“Medically required liquids, such as medications, creams and breast milk, are permitted to be brought on board an aircraft. It is not necessary to place medically required liquids in a zip-top bag. However, travelers must tell the TSA officer at the beginning of the screening process that they wish to bring medically necessary liquids in excess of 3.4 ounces in their carry-on bag. Liquids, gels and aerosols are typically screened by X-ray and medically necessary items in excess of 3.4 ounces will receive additional screening.” (Source: TSA.gov)
Gadgets & Gizmos:
-Stick to basics. Nothing too bulky, nothing too heavy, nothing sharp/pointed. Use your brain. Every cubic inch occupied by gear won’t be available for clothes… or souvenirs! -If you plan on bringing an item that you’ve always carried, without using it or barely using it and that is more of a luxury than a necessity: LEAVE. IT. HOME.
Clothes & Shoes:
-Stick to mostly neutral, monochrome items (I use black or grey pants/leggings/capris and more colorful tops; everything can be mixed and matched)
-If you travel to cooler weather: think layers (I bring a warm, neutral colored, fleece/hoodie and a separate windbreaker/raincoat. I can wear one, the other OR both if it’s even colder)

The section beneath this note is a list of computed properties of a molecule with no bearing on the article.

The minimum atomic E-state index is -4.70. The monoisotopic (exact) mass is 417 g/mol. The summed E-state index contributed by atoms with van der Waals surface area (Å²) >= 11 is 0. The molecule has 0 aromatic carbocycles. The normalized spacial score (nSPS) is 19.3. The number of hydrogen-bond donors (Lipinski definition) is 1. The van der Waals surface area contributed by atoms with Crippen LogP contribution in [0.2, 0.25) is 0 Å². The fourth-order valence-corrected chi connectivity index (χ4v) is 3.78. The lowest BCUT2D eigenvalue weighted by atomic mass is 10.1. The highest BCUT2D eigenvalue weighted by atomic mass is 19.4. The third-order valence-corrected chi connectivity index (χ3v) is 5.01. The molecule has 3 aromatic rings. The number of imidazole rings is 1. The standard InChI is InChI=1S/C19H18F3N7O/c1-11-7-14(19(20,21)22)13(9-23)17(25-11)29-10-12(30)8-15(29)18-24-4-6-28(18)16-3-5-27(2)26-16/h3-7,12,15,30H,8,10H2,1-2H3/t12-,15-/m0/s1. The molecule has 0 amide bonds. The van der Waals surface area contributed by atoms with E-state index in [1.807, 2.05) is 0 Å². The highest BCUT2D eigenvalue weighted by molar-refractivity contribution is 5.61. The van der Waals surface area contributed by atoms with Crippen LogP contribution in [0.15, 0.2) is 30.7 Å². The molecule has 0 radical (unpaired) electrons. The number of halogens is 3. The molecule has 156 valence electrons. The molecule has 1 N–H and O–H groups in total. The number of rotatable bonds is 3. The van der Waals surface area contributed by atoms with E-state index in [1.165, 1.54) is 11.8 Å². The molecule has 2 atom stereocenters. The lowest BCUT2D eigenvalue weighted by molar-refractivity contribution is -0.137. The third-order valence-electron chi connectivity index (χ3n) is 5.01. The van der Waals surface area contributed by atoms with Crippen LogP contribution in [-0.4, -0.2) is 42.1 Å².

-Synthetic fabric is your friend: cotton & linen takes forever to dry… and are always super wrinkled, no matter how hard you try. On top of it, those fabrics will take more space in your luggage and are heavier. Spandex/Lycra, Nylon, Polyester and other blend meant for sports are made to be quick to dry and lighter, along with a nearly 0% wrinkling potential. That also applies to underwear. Socks wise, bamboo rayon is cheap and a great investment. Thin, quick to dry, comfortable with anti-bacterian properties to avoid nasty smells
-Limit your shoes: 1 pair of comfy, quality, Birkenstock-like sandals (to pack) + 1 pair of hiking shoes/boots (to be worn on the plane), and only if necessary, 1 pair of cheap flip flops/thong style sandals (for less clean showers and chilling at the hostels or the beach); just get rid of these sandals to make room in your bag when you return
-Sunglasses: you can easily find great shades for cheap that will protect you against UV rays (ask an optician with on-sight glasses laboratory to test them for you!); I have pseudo-Ray Bans that I paid less than 10 $ that I carry in a sturdy case that fulfill their duty (see picture below)
-Jewelry: to be avoided. I bring cheap, stainless steel, hoops earrings (see picture below) and a basic chain with a pendant, all things with no sentimental or actual value (other than being my travel jewelry). I also wear a very basic (fake wedding) ring, leaving my real wedding band at home. Silver-colored steel jewelry is more low-key than gold-colored one and will match everything you can possibly wear
-Scarf: a good idea, but pick it wisely so it fits with everything (or nothing; I’m a big fan of the rainbow scarf I got in Guatemala – see picture below), that it won’t seem dirty easily (no white/pastel other than grey) and large enough to double up as a blanket/shawl/head scarf/other uses (useful to visit holy sites), colder days or to add some style to your outfits.
Now all I gotta do is try and see if I can do it !